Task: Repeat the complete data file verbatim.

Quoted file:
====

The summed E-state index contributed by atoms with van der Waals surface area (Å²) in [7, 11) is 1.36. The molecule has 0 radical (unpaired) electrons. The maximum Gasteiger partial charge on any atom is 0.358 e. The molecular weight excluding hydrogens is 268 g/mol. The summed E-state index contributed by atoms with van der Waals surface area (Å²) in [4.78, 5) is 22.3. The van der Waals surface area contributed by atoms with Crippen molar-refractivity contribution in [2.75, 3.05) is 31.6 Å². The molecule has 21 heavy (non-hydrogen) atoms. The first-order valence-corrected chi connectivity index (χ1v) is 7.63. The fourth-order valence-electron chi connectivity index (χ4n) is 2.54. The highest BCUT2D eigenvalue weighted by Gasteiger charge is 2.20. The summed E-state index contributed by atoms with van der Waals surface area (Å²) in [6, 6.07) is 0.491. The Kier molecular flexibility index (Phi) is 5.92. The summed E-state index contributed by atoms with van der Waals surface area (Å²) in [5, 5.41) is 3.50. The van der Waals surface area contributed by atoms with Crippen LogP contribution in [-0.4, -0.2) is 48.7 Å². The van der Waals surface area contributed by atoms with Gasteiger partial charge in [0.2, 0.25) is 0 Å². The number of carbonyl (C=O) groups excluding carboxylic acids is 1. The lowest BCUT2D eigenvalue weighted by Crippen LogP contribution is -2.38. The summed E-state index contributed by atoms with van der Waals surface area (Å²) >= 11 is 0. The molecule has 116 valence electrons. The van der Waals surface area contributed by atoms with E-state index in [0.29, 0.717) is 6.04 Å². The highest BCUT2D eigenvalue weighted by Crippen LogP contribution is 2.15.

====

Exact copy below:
The summed E-state index contributed by atoms with van der Waals surface area (Å²) in [7, 11) is 1.36. The molecule has 0 radical (unpaired) electrons. The maximum Gasteiger partial charge on any atom is 0.358 e. The molecular weight excluding hydrogens is 268 g/mol. The summed E-state index contributed by atoms with van der Waals surface area (Å²) in [4.78, 5) is 22.3. The van der Waals surface area contributed by atoms with Crippen molar-refractivity contribution in [2.75, 3.05) is 31.6 Å². The molecule has 21 heavy (non-hydrogen) atoms. The first-order valence-corrected chi connectivity index (χ1v) is 7.63. The fourth-order valence-electron chi connectivity index (χ4n) is 2.54. The highest BCUT2D eigenvalue weighted by Gasteiger charge is 2.20. The summed E-state index contributed by atoms with van der Waals surface area (Å²) in [6, 6.07) is 0.491. The Kier molecular flexibility index (Phi) is 5.92. The summed E-state index contributed by atoms with van der Waals surface area (Å²) in [5, 5.41) is 3.50. The van der Waals surface area contributed by atoms with Crippen LogP contribution in [-0.4, -0.2) is 48.7 Å². The van der Waals surface area contributed by atoms with Gasteiger partial charge in [0.2, 0.25) is 0 Å². The number of carbonyl (C=O) groups excluding carboxylic acids is 1. The lowest BCUT2D eigenvalue weighted by Crippen LogP contribution is -2.38. The summed E-state index contributed by atoms with van der Waals surface area (Å²) >= 11 is 0. The molecule has 116 valence electrons. The van der Waals surface area contributed by atoms with E-state index in [0.29, 0.717) is 6.04 Å². The highest BCUT2D eigenvalue weighted by Crippen LogP contribution is 2.15.